ARNOLD: Kurlick is 29 years old. She's wearing a tank-top, orange fishing overalls and lobster buoy earrings.

KURILEC: Actually, hold on a minute. Let me fuel up and get away from the dock.

ARNOLD: Hello Darling is a small lobster boat. It's a standup center console with a steering wheel, no roof or cabin for shade.

(SOUNDBITE OF AN ENGINE STARTING UP)

ARNOLD: The engine fires right up and Kurlick is clearly happy to be heading out into the harbor. She still remembers that day last year when she came out here for the first time as the captain of her own boat.

KURILEC: It was the most exciting day of my life that I can remember in near times. It is something I worked towards for six years. I was definitely nervous the first few times I came out, for sure. Luckily, I had a childhood friend that came out with me last year as my stern-man. He kind of, you know, made sure I was keeping it together. And now I love it.

ARNOLD: In case you were wondering, Kurlick is not a lobsterwoman.

KURILEC: I call myself a lobersterman even though I'm a woman. You know, the lobster fishing industry isn't necessarily always politically correct. So...

(LAUGHTER)

ARNOLD: So you're a lobsterman.

KURILEC: I'm a lobsterman.

ARNOLD: That works.

(SOUNDBITE OF AN ENGINE)

ARNOLD: Kurlick grew up just east of here along the coast near Acadia National Park. When she was a kid she wanted to be a marine biologist. After high school, she got into racing sailboats. She spent time crewing on sailboats down in the Caribbean, and then came back up here and was working in boatyards. She says that when started becoming friends with more fishermen.

KURILEC: I was working at boatyard up in Blue Hill and one of the stern-men needed a fill-in for a little while - for just a, you know, a couple days a week. And then one day, I was sitting in our local bar. One of the bigger fishermen from Stonington came in and he bet me that I couldn't fish out of Stonington.

So I accepted the job and I went with him for a year. And it was good. It was a good job. We worked well together. I enjoyed it a lot...

ARNOLD: Being a stern-man is hard work. The captain on larger boats gets to drive and is in and out of the sun. The stern-man is out on the stern which is the back of the boat and has to haul up the traps and re-bait them. And those traps are heavy, upwards of 40 pounds and more when they're full of lobsters. They're made of wire mesh but also have bricks or cement runners to keep them down on the ocean floor.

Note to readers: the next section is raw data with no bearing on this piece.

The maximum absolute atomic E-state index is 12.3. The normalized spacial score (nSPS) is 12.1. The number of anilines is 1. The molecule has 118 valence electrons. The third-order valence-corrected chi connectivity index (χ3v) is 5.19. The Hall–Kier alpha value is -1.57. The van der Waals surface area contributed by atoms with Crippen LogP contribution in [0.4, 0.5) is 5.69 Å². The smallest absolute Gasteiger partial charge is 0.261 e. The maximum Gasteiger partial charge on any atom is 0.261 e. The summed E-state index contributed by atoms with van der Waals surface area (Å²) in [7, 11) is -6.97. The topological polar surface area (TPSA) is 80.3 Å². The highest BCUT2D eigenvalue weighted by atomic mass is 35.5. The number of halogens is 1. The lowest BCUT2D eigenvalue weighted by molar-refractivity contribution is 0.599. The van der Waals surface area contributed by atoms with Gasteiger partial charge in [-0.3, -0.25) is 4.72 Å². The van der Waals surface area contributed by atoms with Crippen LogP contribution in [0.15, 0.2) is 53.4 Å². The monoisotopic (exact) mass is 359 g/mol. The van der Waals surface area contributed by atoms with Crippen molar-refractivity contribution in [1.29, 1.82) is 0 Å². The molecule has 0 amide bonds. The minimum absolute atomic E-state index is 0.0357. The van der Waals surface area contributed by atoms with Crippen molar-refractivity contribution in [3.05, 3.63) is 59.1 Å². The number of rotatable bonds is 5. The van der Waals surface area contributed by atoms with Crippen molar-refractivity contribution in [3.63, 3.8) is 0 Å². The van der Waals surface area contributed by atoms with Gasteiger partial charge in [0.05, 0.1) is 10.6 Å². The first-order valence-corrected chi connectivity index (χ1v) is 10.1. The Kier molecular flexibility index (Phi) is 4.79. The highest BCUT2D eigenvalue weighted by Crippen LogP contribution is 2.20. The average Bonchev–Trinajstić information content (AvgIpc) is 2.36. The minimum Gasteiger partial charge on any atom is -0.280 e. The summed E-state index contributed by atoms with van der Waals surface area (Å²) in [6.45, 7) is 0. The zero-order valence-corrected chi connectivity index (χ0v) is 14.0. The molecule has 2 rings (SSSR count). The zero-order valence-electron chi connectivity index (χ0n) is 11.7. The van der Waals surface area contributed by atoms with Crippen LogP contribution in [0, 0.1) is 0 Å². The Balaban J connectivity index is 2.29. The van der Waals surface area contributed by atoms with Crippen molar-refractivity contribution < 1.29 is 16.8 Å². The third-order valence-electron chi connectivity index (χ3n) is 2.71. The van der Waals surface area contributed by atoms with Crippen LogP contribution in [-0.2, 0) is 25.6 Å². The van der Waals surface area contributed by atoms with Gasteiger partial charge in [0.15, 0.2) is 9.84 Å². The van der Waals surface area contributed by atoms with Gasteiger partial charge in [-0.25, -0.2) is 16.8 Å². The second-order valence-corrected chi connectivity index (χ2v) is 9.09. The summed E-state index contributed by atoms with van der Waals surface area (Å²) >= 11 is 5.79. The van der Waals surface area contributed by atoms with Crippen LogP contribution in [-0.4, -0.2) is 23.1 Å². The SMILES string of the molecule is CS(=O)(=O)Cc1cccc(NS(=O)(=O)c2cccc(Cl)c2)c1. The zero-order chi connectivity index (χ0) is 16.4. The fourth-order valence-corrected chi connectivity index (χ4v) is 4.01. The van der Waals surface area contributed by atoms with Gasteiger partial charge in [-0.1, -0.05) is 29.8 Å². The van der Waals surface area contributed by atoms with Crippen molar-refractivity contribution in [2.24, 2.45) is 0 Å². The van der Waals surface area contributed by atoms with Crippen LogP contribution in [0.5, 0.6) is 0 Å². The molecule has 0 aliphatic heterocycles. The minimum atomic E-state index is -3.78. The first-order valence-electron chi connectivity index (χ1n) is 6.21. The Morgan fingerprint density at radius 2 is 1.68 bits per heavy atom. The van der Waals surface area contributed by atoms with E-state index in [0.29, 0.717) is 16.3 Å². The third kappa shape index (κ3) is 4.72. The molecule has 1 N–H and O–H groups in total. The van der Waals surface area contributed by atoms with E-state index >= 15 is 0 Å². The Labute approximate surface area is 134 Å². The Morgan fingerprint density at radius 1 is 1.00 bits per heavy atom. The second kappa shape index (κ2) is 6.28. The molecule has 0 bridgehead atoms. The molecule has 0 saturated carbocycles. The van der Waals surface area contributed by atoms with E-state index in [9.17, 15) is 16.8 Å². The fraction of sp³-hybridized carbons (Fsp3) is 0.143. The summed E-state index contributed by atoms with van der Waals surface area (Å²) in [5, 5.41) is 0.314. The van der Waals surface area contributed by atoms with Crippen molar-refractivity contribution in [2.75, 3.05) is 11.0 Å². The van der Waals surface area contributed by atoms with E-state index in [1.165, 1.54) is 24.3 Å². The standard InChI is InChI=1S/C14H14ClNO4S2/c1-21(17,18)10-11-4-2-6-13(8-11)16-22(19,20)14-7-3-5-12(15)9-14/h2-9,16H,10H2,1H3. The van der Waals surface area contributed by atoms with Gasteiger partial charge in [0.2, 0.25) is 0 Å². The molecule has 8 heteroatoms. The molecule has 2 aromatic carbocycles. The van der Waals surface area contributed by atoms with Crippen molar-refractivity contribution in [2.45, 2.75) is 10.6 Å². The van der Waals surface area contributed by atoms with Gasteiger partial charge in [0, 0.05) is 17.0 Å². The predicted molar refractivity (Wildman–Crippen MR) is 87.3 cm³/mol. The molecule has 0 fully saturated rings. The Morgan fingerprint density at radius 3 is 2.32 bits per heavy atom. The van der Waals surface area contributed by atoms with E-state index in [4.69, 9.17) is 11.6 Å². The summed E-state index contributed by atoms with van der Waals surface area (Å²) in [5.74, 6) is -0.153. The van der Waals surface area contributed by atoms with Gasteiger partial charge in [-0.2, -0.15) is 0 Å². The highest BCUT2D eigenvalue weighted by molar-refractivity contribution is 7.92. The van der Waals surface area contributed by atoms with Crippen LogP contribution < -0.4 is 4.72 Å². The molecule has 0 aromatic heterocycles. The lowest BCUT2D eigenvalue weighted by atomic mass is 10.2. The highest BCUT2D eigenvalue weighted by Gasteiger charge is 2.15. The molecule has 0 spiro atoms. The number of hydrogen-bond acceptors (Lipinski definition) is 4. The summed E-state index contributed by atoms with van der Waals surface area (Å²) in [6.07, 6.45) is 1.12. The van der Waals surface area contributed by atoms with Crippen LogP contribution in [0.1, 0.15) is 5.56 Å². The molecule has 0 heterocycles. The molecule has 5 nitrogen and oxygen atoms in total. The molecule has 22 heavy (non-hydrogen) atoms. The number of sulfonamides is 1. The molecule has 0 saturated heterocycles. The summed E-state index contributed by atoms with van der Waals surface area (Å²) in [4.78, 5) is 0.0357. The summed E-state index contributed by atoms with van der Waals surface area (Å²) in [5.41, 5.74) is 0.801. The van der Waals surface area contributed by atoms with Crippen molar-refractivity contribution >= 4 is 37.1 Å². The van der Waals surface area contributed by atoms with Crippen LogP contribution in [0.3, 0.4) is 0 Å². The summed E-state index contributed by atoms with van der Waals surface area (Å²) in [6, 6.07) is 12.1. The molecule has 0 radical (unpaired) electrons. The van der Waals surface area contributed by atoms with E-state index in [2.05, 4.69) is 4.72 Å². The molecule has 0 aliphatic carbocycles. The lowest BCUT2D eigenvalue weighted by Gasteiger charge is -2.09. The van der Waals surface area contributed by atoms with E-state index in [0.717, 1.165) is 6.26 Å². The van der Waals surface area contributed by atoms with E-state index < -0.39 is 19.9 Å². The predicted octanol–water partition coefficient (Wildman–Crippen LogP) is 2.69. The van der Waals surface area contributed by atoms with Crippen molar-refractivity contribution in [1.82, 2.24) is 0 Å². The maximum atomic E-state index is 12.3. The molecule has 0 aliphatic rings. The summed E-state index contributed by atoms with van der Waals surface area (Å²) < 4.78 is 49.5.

KURILEC: More fishermen, guys that kind of, you know, teased me in the beginning are really supportive now. You know, I can break a big, four foot concrete trap over the rail just as well as anybody else. And women tend to be faster with their hands. You see a lot of women 3rd men 'cause they can bait and band faster. And we show up on time, we show up sober, and we don't argue with the captain so much.

ARNOLD: Kurlick guides her boat over to one of her maroon-colored lobster buoys. Actually, she says the color is merlot. Her electric power winch pulls the trap to the waters surface...

(SOUNDBITE OF MACHINERY)

ARNOLD: ...then Kurlick lifts it up out of the boat's rail.

Whoa, that one's full of them, huh?

KURILEC: It happens. Every dog gets a bone every once in a while. Yeah, keepers.

ARNOLD: The ocean water in Maine is cold and clear so even here, 30 feet down or so, Kurlick can see where the sand meets some rocks. That's where you want to set your trap.

(SOUNDBITE OF A SPLASH)

ARNOLD: Kurlick says when the recession hit back five years ago, that actually brought more women into lobstering. She says the demand and the price for lobsters fell. And so, instead of paying a stern-man, some captains decided to keep the money in the family.

KURILEC: I think it really gave a lot of women that chance. You know. Your son probably has his own boat and is fishing somewhere. But your daughter is home and she's willing to go. So I really think it opened up a lot of opportunities. Keep in mind that there's always been women fishermen in our area; you just see a lot more of it now.

ARNOLD: This summer has been tough though. The price of lobster has been way down. But Kurlick still says she's happy that she took the plunge.

KURILEC: To me, every time I leave the dock it's a little exciting. I wouldn't want to be doing anything else today.

(LAUGHTER)

ARNOLD: Chris Arnold, NPR News Transcript provided by NPR, Copyright NPR.